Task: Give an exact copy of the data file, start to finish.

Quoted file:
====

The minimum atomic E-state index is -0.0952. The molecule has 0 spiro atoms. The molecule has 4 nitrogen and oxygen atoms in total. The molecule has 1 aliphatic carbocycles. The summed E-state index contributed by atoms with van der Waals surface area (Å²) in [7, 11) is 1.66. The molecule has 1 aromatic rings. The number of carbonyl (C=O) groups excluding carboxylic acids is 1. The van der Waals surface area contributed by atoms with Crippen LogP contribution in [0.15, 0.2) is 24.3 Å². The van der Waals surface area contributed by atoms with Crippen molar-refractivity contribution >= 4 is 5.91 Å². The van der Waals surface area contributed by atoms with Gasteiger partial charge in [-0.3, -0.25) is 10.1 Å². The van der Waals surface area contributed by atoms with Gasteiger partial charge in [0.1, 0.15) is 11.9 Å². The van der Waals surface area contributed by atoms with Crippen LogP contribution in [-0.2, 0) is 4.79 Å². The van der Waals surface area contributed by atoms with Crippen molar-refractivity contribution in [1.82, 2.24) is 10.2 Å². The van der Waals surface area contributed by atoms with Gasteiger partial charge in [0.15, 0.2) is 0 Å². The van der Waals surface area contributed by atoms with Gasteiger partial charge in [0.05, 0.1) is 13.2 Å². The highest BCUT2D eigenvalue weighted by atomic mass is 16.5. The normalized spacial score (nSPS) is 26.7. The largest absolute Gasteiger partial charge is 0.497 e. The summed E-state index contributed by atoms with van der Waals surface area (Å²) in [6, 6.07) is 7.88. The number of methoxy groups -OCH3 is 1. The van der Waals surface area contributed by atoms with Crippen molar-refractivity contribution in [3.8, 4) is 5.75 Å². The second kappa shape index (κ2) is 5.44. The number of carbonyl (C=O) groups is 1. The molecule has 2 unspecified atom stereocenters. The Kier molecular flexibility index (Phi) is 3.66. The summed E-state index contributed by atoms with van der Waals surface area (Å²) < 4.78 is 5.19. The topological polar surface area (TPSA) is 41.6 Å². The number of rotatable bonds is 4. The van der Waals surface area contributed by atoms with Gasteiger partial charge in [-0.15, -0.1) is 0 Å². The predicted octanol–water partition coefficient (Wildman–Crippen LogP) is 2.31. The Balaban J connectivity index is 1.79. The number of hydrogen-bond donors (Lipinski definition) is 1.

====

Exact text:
The minimum atomic E-state index is -0.0952. The molecule has 0 spiro atoms. The molecule has 4 nitrogen and oxygen atoms in total. The molecule has 1 aliphatic carbocycles. The summed E-state index contributed by atoms with van der Waals surface area (Å²) in [7, 11) is 1.66. The molecule has 1 aromatic rings. The number of carbonyl (C=O) groups excluding carboxylic acids is 1. The van der Waals surface area contributed by atoms with Crippen LogP contribution in [0.15, 0.2) is 24.3 Å². The van der Waals surface area contributed by atoms with Crippen molar-refractivity contribution >= 4 is 5.91 Å². The van der Waals surface area contributed by atoms with Gasteiger partial charge in [-0.3, -0.25) is 10.1 Å². The van der Waals surface area contributed by atoms with Gasteiger partial charge in [0.1, 0.15) is 11.9 Å². The van der Waals surface area contributed by atoms with Crippen LogP contribution in [-0.2, 0) is 4.79 Å². The van der Waals surface area contributed by atoms with Crippen molar-refractivity contribution in [1.82, 2.24) is 10.2 Å². The van der Waals surface area contributed by atoms with Gasteiger partial charge in [0.15, 0.2) is 0 Å². The van der Waals surface area contributed by atoms with Gasteiger partial charge in [0.05, 0.1) is 13.2 Å². The highest BCUT2D eigenvalue weighted by atomic mass is 16.5. The normalized spacial score (nSPS) is 26.7. The largest absolute Gasteiger partial charge is 0.497 e. The summed E-state index contributed by atoms with van der Waals surface area (Å²) in [6, 6.07) is 7.88. The number of methoxy groups -OCH3 is 1. The van der Waals surface area contributed by atoms with Crippen molar-refractivity contribution in [3.8, 4) is 5.75 Å². The second kappa shape index (κ2) is 5.44. The number of carbonyl (C=O) groups is 1. The molecule has 2 unspecified atom stereocenters. The Kier molecular flexibility index (Phi) is 3.66. The summed E-state index contributed by atoms with van der Waals surface area (Å²) < 4.78 is 5.19. The topological polar surface area (TPSA) is 41.6 Å². The number of rotatable bonds is 4. The van der Waals surface area contributed by atoms with Gasteiger partial charge in [-0.15, -0.1) is 0 Å². The predicted octanol–water partition coefficient (Wildman–Crippen LogP) is 2.31. The Balaban J connectivity index is 1.79. The number of hydrogen-bond donors (Lipinski definition) is 1.